Last week, some of our comrades in Utah received this letter from the Utah Association of Acupuncture and Oriental Medicine, courtesy of the NCCAOM:
Dear Utah Licensed Practitioner,
Recently the Utah Acupuncture Licensing Board voted on a rule proposal that would clarify existing statute, and would further require the passage of all four components of the NCCAOM exams for licensure for new licensure applicants. This would add the NCCAOM herbal examination as a requirement for all new license applicants, enhancing educational requirements and ensuring public safety. Since the use of Chinese medicinal herbs currently falls within our scope of practice, it was felt that knowledge of the use of and principles related to herbal medicine would result in the creation of better practitioners. Even those not currently using herbs in their practices would benefit from the increased knowledge and public safety would be increased.
The proposal would grandfather in all existing licensees, and further allow those already licensed in other states only in acupuncture prior to the rule taking effect to practice here in Utah. In fairness to candidates anticipating 2018 graduation, the change would be rolled out over a reasonable period of time(yet to be determined by DOPL but perhaps about one year), to allow ample time for the adjustment. This rule change was initiated to insure the highest standards of educational requirements in order to further ensure public safety and that citizens of our state were getting the highest quality of care. There are a number of other states who have taken similar steps to ensure public safety and it appears to be a growing trend in the profession as it further protects our scope to practice Chinese herbs.
The Acupuncture Licensure Board of the Division of Professional Licensing, as well as the Board of Directors of the Utah Association of Acupuncture and Oriental Medicine voted by majority to move forward with this proposal to the next meeting scheduled for February 20. The NCCAOM also supports the proposed rule change.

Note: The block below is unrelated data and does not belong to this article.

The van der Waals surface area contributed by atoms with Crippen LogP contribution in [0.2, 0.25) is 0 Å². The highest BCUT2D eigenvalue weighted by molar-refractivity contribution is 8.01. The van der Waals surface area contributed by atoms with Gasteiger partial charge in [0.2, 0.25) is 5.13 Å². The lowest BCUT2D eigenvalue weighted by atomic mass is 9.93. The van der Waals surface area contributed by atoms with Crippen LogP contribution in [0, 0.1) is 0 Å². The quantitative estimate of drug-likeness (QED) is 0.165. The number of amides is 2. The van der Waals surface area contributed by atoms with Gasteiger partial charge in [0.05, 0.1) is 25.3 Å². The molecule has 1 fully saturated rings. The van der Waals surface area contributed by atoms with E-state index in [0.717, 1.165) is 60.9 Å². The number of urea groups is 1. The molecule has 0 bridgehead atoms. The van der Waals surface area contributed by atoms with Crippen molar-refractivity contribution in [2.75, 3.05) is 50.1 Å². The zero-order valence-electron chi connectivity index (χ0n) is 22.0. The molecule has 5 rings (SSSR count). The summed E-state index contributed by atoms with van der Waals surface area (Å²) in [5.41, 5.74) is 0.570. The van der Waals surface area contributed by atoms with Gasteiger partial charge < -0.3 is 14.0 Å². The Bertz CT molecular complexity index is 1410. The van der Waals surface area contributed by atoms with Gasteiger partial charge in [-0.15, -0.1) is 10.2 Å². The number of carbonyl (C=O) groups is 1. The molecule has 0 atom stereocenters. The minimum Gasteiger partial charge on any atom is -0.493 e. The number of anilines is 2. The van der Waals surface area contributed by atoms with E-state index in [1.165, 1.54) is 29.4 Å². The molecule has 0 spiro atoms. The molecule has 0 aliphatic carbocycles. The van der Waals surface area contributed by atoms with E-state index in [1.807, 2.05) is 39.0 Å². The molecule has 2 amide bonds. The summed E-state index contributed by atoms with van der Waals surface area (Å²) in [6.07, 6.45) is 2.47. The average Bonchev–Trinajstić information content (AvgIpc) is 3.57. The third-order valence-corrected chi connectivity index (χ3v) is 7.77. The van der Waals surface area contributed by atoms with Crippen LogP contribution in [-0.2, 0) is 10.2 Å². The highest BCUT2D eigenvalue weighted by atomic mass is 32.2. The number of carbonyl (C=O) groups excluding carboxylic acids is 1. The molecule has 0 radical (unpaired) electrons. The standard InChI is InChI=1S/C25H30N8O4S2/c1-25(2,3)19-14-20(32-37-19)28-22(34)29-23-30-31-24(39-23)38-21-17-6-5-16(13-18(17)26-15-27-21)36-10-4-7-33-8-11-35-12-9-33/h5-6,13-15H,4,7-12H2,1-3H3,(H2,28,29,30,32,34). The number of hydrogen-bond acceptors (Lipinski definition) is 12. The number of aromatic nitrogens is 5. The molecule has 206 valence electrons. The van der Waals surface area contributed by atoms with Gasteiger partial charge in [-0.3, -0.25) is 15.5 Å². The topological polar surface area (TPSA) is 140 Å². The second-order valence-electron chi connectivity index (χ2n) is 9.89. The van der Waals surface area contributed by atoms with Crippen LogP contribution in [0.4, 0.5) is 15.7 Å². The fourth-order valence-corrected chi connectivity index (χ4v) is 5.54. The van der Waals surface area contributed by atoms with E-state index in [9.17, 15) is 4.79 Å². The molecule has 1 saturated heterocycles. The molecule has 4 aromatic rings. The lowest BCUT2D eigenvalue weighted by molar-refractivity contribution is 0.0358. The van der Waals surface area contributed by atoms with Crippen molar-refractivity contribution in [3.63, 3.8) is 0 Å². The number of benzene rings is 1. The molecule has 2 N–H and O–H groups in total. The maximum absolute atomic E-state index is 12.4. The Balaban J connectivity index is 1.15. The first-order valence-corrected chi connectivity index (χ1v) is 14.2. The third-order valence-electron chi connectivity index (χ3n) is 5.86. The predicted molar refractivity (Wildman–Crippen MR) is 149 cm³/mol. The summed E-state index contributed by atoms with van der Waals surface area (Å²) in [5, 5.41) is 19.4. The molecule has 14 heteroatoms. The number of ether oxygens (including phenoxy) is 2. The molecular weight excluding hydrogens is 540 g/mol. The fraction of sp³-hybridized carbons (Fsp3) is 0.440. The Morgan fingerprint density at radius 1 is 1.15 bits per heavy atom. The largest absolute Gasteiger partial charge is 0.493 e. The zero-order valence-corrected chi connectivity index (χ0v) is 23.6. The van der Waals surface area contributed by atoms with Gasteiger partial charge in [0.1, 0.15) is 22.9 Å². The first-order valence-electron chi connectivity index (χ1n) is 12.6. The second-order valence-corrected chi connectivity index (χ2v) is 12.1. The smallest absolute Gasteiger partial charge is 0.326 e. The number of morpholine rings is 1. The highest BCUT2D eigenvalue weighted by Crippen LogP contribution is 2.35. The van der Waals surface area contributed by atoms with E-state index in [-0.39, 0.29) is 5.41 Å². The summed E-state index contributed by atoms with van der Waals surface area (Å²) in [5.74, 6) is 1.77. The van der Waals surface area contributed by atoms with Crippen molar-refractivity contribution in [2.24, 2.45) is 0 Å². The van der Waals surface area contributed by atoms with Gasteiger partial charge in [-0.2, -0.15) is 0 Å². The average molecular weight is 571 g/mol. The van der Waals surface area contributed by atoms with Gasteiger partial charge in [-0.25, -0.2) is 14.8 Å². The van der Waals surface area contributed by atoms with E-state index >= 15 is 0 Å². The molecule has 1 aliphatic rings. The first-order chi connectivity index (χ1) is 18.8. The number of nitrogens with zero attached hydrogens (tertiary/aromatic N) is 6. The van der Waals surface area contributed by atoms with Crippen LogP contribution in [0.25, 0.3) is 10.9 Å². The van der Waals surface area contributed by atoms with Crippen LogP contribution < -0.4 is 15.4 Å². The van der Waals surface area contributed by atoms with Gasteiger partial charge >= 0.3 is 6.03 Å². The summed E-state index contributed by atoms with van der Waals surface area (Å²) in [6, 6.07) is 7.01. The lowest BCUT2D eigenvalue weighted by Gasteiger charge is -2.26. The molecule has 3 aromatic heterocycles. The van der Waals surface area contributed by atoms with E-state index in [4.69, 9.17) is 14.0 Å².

Chinese herbal medicine and acupuncture have always been inextricably linked, and this rule would further ensure the competence of even those acupuncturists not necessarily practicing herbs, by increasing educational requirements and knowledge. As you are well aware, improper use of medicinal herbs can have potentially dangerous consequences if not used by trained professionals. Our aim is for increased public safety through higher educational and examination requirements.
That being said, we would like to reiterate that we are not insisting or even encouraging that other practitioners use Chinese herbs, only that new licensees are able to demonstrate the knowledge base necessary to ensure Public Safety.
As Chinese herbal medicine becomes more popular in consumer use, it is important for licensed acupuncturists to educate and inform the public that our training and credentials ensure that we are the most qualified to practice Chinese herbs. We are seeking your support of this rule change. We will be developing a fact sheet with answers to questions shortly.
I'm hoping that the upcoming fact sheet will include the following facts:
There are 61 acupuncture schools in the United States. Of those, 23 schools offer a Master of Acupuncture option (which does not require herbal training), as well as a Master of Oriental Medicine option. Eight other schools offer only a Master of Acupuncture (no Master of Oriental Medicine). Thus, 31 schools–over half of the schools in the country–offer an acupuncture-only degree as an option for students.